Fossil range: Early Triassic
Thrinaxodon BW
Restoration of Thrinaxodon.
Scientific classification










Thrinaxodon Seeley, 1894


  • T. liorhinus
  • T. brasiliensis

Thrinaxodon is an extinct genus of cynodont, a cat-sized mammal-like "reptile". Pits on the skull indicate that Thrinaxodon had whiskers and, therefore probably also had a covering of fur. There are suggestions that it was warm-blooded. Even so, it still had a reptilian skeleton and laid eggs.

Its remains were found on South Africa and Antarctica, supporting the idea that the two continents were once joined together. This animal lived during the Triassic Period (248-245 million years ago).

Its name was taken from Greek θρῖναξ "trident, three-pronged fork" and ὀδούϛ ὀδόντ- "tooth", but with a Greek language error: *"Thrinacodon" would have been the grammatically correct form.


Thrinaxodon Lionhinus

Thrinaxodon liorhinus

Thrinaxodon liorhinus

Thrinaxodon liorhinus in Cosmocaixa, Barcelona

Thrinaxodon probably lived in shallow burrows dug into hillsides or riverbanks.[1] It lived in mated pairs or small family groups, and was probably territorial, using scent glands to mark out boundaries and then defending that territory from intruders.

A low-slung, sharp-toothed carnivore, Thrinaxodon lived in burrows, and ate small creatures like insects, reptiles, etc. Clues to its remains show that this creature was more mammal-like than its synapsid ancestors. It had a fairly large head/skull with pits in the bone suggesting it had whiskers which, in turn, hints that its body was hairy. An enlarged dentary bone strengthened either side of the lower jaw and contained sockets for its teeth. Its chest and lower back regions were probably separated by a diaphragm - a muscular sheet that contracted to fill lungs, and would have enabled Thrinaxodon to breathe more efficiently than its ancestors.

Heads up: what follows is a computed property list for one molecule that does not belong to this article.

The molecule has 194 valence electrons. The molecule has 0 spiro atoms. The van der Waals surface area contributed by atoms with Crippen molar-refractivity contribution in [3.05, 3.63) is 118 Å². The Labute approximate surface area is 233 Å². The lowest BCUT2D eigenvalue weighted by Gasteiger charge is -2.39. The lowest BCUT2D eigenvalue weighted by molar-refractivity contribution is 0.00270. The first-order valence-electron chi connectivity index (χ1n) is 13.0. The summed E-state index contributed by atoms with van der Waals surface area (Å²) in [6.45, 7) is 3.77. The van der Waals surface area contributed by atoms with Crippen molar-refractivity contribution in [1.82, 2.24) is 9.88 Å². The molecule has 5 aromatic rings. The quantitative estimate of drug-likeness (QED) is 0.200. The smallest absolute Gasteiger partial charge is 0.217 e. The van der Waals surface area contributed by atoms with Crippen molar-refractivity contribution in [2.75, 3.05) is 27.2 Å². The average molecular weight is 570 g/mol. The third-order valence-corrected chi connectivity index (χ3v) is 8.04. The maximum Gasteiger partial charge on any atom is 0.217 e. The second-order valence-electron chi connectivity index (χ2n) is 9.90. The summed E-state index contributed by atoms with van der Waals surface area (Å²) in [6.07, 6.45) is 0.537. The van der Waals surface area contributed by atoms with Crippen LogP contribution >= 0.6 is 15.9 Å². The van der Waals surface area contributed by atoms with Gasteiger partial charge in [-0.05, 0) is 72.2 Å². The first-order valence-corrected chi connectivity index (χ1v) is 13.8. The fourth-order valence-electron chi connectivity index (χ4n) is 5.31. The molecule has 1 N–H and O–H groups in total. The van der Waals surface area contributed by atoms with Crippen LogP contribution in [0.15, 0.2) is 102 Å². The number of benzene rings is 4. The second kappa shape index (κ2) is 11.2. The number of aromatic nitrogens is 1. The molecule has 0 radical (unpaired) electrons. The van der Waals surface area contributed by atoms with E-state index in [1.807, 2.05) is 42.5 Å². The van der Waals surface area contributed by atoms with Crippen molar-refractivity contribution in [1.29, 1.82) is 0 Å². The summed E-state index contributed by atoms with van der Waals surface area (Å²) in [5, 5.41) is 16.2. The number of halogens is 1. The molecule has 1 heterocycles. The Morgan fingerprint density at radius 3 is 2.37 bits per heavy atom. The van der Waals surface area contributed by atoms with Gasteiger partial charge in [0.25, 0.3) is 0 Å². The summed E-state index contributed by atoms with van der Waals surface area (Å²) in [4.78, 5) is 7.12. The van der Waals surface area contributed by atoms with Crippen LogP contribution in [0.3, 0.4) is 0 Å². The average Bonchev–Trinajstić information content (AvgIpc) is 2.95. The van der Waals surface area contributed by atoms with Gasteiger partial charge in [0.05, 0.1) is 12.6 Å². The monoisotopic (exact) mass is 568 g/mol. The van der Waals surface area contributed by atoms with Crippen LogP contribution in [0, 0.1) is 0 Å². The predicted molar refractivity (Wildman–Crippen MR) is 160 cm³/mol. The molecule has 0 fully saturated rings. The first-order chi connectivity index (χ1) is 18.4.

There were many large predators during the Late Triassic, including some of the earliest carnivorous dinosaurs, such as Coelophysis. Thrinaxodon had few defenses against these, and its main survival strategy would have been to feed at night and to sense, then hide from approaching animals.


In response to the wide daily temperature swings of the early Triassic, it may have been eurythermic, able to function at a broad range of temperatures; this could have laid the groundwork for the development of homeothermic endothermy.[6] Like its predecessors, Thrinaxodon laid eggs, and there were many reptilian features in its skeleton.


IMG 2476

WWD Thrinaxodon

In popular cultureEdit


  1. ^ Damiani R, Modesto S, Yates A, Neveling J (August 2003). "Earliest evidence of cynodont burrowing". Proc. Biol. Sci. 270 (1525): 1747–51. doi:10.1098/rspb.2003.2427. PMID 12965004. 
    • David Lambert (2003). Dinosaur Encyclopedia. DK Publishing, New York.  202-203.

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